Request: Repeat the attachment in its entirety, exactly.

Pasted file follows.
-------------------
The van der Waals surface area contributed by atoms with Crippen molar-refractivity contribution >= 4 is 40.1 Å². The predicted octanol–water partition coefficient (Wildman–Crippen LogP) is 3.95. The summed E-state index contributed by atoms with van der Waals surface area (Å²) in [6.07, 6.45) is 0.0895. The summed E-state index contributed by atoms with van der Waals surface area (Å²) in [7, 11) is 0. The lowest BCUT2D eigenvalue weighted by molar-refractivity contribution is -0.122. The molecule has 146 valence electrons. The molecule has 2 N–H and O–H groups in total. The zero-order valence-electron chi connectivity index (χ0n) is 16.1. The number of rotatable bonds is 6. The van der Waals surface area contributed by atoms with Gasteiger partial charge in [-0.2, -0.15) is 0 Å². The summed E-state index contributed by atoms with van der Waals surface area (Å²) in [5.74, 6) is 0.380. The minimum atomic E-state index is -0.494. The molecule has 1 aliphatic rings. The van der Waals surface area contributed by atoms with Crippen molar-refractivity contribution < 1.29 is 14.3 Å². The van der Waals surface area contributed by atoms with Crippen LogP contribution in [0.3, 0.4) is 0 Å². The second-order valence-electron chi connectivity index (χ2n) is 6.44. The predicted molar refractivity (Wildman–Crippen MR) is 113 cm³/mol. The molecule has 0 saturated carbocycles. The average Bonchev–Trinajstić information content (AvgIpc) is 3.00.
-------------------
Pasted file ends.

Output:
The van der Waals surface area contributed by atoms with Crippen molar-refractivity contribution >= 4 is 40.1 Å². The predicted octanol–water partition coefficient (Wildman–Crippen LogP) is 3.95. The summed E-state index contributed by atoms with van der Waals surface area (Å²) in [6.07, 6.45) is 0.0895. The summed E-state index contributed by atoms with van der Waals surface area (Å²) in [7, 11) is 0. The lowest BCUT2D eigenvalue weighted by molar-refractivity contribution is -0.122. The molecule has 146 valence electrons. The molecule has 2 N–H and O–H groups in total. The zero-order valence-electron chi connectivity index (χ0n) is 16.1. The number of rotatable bonds is 6. The van der Waals surface area contributed by atoms with Gasteiger partial charge in [-0.2, -0.15) is 0 Å². The summed E-state index contributed by atoms with van der Waals surface area (Å²) in [5.74, 6) is 0.380. The minimum atomic E-state index is -0.494. The molecule has 1 aliphatic rings. The van der Waals surface area contributed by atoms with Crippen molar-refractivity contribution < 1.29 is 14.3 Å². The van der Waals surface area contributed by atoms with Crippen LogP contribution in [0.3, 0.4) is 0 Å². The second-order valence-electron chi connectivity index (χ2n) is 6.44. The predicted molar refractivity (Wildman–Crippen MR) is 113 cm³/mol. The molecule has 0 saturated carbocycles. The average Bonchev–Trinajstić information content (AvgIpc) is 3.00.